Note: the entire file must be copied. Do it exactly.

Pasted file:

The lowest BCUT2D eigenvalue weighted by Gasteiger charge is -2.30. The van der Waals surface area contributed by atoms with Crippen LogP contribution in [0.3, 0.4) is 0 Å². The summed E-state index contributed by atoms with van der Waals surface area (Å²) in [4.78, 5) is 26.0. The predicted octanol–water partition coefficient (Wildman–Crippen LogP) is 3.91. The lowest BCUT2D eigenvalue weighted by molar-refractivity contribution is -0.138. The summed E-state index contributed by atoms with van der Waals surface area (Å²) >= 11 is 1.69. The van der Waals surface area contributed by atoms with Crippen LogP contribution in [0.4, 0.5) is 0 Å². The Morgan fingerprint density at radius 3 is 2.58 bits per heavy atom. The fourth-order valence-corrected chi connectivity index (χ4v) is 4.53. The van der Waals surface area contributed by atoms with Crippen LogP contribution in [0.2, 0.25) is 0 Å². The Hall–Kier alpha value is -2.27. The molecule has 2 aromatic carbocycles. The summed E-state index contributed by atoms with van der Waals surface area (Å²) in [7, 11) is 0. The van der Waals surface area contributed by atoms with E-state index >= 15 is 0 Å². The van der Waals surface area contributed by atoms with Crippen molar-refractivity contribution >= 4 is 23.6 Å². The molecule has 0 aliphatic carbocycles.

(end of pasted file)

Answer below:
The lowest BCUT2D eigenvalue weighted by Gasteiger charge is -2.30. The van der Waals surface area contributed by atoms with Crippen LogP contribution in [0.3, 0.4) is 0 Å². The summed E-state index contributed by atoms with van der Waals surface area (Å²) in [4.78, 5) is 26.0. The predicted octanol–water partition coefficient (Wildman–Crippen LogP) is 3.91. The lowest BCUT2D eigenvalue weighted by molar-refractivity contribution is -0.138. The summed E-state index contributed by atoms with van der Waals surface area (Å²) >= 11 is 1.69. The van der Waals surface area contributed by atoms with Crippen LogP contribution in [0.4, 0.5) is 0 Å². The Morgan fingerprint density at radius 3 is 2.58 bits per heavy atom. The fourth-order valence-corrected chi connectivity index (χ4v) is 4.53. The van der Waals surface area contributed by atoms with Crippen LogP contribution in [0.2, 0.25) is 0 Å². The Hall–Kier alpha value is -2.27. The molecule has 2 aromatic carbocycles. The summed E-state index contributed by atoms with van der Waals surface area (Å²) in [7, 11) is 0. The van der Waals surface area contributed by atoms with E-state index >= 15 is 0 Å². The van der Waals surface area contributed by atoms with Crippen molar-refractivity contribution >= 4 is 23.6 Å². The molecule has 0 aliphatic carbocycles.